A history of the 150 years of French dominion over northern New York and Vermont, from the arrival of Samuel de Champlain in 1609 and the settlement of the Lake Champlain valley by the French until the conquest by the English in 1759.
The French Occupation of the Champlain Valley from 1609 to 1759
About the Book
This book recounts the 150 years of French dominion over northern Vermont and New York. It is thus of importance for the earliest history of the two states as well as the Province of Quebec.
Wrote Guy Omeron Coolidge: “For many years the story of French dominion over lands now forming part of Vermont has remained hidden. Occasionally a military engagement or vague discussion of a mist-shrouded seigneurial grant has received a paragraph or two in printed history; but the connected account of the plan, the struggle to realize that plan, the life stories of the persons who conceived and executed that plan, and the final tragic moments experienced by the French colonists under that plan, have never been adequately related. From an enormous mass of correspondence, and from a great number of isolated references in published works, I have tried to resurrect the story of one hundred and fifty years of effort—a struggle marked by frequent indifference on the part of the Mother-Country, constant discouragement through the pettiness and self-interest of the official world, but ennobled by deeds of shining glory and unselfish sacrifice [and] heroic courage in the face of overwhelming odds . . . It is the story of the attempt by a woefully small group of persevering patriots to establish their civilization in a wilderness, to erect an enduring structure representative of French culture in the New World.”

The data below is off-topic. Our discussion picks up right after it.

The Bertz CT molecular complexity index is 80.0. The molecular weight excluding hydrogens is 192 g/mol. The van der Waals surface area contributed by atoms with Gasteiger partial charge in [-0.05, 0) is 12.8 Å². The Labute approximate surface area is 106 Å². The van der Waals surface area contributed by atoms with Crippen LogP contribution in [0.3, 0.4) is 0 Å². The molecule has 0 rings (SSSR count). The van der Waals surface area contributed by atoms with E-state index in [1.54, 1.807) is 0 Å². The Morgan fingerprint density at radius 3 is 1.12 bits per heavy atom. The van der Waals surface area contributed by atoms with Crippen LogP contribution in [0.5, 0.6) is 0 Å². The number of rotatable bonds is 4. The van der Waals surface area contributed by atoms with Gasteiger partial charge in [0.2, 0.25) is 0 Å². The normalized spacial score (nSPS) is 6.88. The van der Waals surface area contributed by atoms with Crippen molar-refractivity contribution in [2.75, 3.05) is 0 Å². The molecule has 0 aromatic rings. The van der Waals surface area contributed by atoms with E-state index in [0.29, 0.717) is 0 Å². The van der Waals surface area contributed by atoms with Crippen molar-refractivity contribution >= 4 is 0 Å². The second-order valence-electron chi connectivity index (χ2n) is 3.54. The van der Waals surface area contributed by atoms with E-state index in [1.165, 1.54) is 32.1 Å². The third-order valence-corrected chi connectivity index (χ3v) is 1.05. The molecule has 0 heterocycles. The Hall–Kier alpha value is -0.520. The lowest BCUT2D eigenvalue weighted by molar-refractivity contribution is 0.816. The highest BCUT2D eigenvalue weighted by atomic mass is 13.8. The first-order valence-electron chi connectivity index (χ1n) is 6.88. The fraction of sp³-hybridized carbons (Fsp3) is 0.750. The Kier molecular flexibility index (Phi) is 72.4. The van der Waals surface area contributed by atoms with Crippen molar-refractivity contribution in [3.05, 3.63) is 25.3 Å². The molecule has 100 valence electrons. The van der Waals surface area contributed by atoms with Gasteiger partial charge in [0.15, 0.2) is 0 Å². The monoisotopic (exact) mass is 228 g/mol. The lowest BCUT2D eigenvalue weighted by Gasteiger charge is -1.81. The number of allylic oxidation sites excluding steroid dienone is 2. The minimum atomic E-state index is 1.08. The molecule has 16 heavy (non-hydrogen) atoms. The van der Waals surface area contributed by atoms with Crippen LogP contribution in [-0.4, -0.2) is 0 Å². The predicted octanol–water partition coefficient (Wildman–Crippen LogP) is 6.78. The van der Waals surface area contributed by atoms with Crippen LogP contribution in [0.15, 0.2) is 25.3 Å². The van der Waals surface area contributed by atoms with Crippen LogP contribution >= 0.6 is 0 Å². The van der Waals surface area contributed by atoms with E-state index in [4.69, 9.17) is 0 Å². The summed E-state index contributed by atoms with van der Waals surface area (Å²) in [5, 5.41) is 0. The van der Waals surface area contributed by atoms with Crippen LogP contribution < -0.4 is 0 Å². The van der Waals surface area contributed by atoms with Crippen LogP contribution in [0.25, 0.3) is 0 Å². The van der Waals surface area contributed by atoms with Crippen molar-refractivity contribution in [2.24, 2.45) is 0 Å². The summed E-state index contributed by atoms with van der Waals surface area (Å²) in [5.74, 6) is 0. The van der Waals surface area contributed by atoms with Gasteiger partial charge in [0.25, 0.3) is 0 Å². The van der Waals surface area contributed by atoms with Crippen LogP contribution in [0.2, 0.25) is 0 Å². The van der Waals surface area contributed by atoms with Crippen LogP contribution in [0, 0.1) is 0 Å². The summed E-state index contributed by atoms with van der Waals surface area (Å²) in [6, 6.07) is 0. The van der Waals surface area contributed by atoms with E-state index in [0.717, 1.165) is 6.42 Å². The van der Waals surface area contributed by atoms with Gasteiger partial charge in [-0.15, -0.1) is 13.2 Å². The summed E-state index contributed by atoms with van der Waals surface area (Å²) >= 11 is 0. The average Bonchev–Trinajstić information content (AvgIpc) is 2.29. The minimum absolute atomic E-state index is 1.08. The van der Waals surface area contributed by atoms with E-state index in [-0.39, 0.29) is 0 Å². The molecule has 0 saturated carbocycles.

A Biographical Index has been added to Coolidge’s original work, published in 1938. The index lists vital data for the person indexed: birth or baptismal date, date of marriage, name and ancestry spouse, date of death, etc., along with references to further events in the life of the person in question, making this a prime source for the genealogy of the French in North America.
5.5 x 8.5 inches